Latest ABS figures on housing finance show that new home lending saw a healthy rise during June, said the Housing Industry Association, the voice of the residential building industry.
During June 2016, the number of loans to owner occupiers for dwelling construction rose by 2.1 per cent in seasonally adjusted terms while loans for the purchase of new homes saw growth of 2.7 per cent.
Overall, new home lending volumes increased by 2.3 per cent during the month and some 6.3 per cent higher than the same month in 2015.
“The RBA cut its interest rate at the beginning of May so June’s housing finance results are the first month’s data to fully capture the effect of cheaper mortgage costs,” explained HIA Senior Economist Shane Garrett.
“Encouragingly, prospective homebuyers seem to have taken advantage of the lower interest rate environment as evidenced by the positive results for new home lending,” Shane Garrett pointed out.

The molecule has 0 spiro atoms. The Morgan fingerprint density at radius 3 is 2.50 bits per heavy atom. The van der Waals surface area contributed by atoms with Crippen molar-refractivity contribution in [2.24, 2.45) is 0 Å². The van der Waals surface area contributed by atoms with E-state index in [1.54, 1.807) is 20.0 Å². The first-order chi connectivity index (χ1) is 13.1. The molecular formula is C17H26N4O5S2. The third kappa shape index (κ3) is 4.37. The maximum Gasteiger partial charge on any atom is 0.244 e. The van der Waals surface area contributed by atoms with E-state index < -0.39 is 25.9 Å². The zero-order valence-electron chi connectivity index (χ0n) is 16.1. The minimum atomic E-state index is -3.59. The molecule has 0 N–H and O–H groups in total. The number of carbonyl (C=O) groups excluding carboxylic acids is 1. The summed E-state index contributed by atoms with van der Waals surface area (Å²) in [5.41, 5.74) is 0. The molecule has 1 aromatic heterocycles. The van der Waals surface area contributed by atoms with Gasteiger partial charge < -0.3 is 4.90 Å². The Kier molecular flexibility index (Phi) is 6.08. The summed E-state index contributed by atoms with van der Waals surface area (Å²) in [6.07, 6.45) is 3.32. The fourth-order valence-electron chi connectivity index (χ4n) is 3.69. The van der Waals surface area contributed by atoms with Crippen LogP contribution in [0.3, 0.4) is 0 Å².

“June was also dominated by the close federal election campaign which was the source of some uncertainty across the economy. The data indicate that the benefits of lower interest rates trumped any reluctance by buyers to enter the market during the tight election race. It’s therefore likely that interest rate cut will help bolster activity on the new home building side,” concluded Shane Garrett.
Compared with a year earlier, the number of loans to owner occupiers constructing or purchasing new homes increased in a number of states over the year to June 2016.
The strongest growth was in Victoria (+19.1 per cent), followed by New South Wales (+10.8 per cent).
There was a more measured increase in Queensland (+4.3 per cent).
Over the same period, there were substantial reductions in Western Australian (-20.7 per cent), and the Northern Territory (-17.7 per cent) while Tasmania recorded a more modest fall(-3.5 per cent).
New home lending to owner occupiers in South Australia and the ACT during June 2016 was comparable with the level a year ago.